Albo’s new energy shock explodes


The global energy crash continues apace, with thermal coal (blue) at its weakest price since the Ukraine War, chasing LNG (black) lower:

This is still far above global cost curves. The price will eventually settle back at $80 or so. LNG can go lower yet as well.

In fact, LNG can crater over the next five years as US supply goes bananas:


Don’t be fooled by breakevens holding prices up. They won’t. As supply floods the market, prices will fall below US cash costs. There will be writedowns as demand takes time to catch up.

Alas, this looms as a double-whammy loss for Australia. Crashing energy prices is an income shock that will weigh on national income. When joined by coking coal and iron ore, it will become macro-economically defining.


But, crashing global gas prices will not bring energy prices down in Australia unless the gas export cartel is broken.

Local gas prices are glued to Albo’s $12Gj price cap, $1Gj higher than the same gas can be bought in Europe.


And as summer strains the electricity grid, more gas-fired power means higher power prices as well:

With power futures making it quite clear that it will keep getting worse as coal is supplanted by renewables/gas:


The timing of Albo’s new energy shock could not be worse as the AER finalises its default market pricing into March.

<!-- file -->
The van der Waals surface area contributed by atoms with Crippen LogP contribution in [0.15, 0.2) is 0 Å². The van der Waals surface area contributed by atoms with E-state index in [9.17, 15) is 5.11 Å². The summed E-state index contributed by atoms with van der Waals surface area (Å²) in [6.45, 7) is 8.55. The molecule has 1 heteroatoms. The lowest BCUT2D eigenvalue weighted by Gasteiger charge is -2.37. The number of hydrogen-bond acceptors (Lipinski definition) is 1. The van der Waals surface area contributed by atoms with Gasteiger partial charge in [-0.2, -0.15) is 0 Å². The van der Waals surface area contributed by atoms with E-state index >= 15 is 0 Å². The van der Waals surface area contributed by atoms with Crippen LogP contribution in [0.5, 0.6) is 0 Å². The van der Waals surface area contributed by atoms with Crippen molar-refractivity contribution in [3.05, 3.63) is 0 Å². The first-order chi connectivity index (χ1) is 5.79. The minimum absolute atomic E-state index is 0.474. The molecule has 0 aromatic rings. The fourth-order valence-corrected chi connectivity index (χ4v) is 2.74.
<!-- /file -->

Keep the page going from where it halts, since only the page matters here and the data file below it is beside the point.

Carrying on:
For the life of me, I do not know why government does not fix this with lower energy price caps of gas export levies.


It is permanent left tail risk embedded at the heart of the economy with the potential to destabilise whoever is in power.

About the author
David Llewellyn-Smith is Chief Strategist at the MB Fund and MB Super. David is the founding publisher and editor of MacroBusiness and was the founding publisher and global economy editor of The Diplomat, the Asia Pacific’s leading geo-politics and economics portal. He is also a former gold trader and economic commentator at The Sydney Morning Herald, The Age, the ABC and Business Spectator. He is the co-author of The Great Crash of 2008 with Ross Garnaut and was the editor of the second Garnaut Climate Change Review.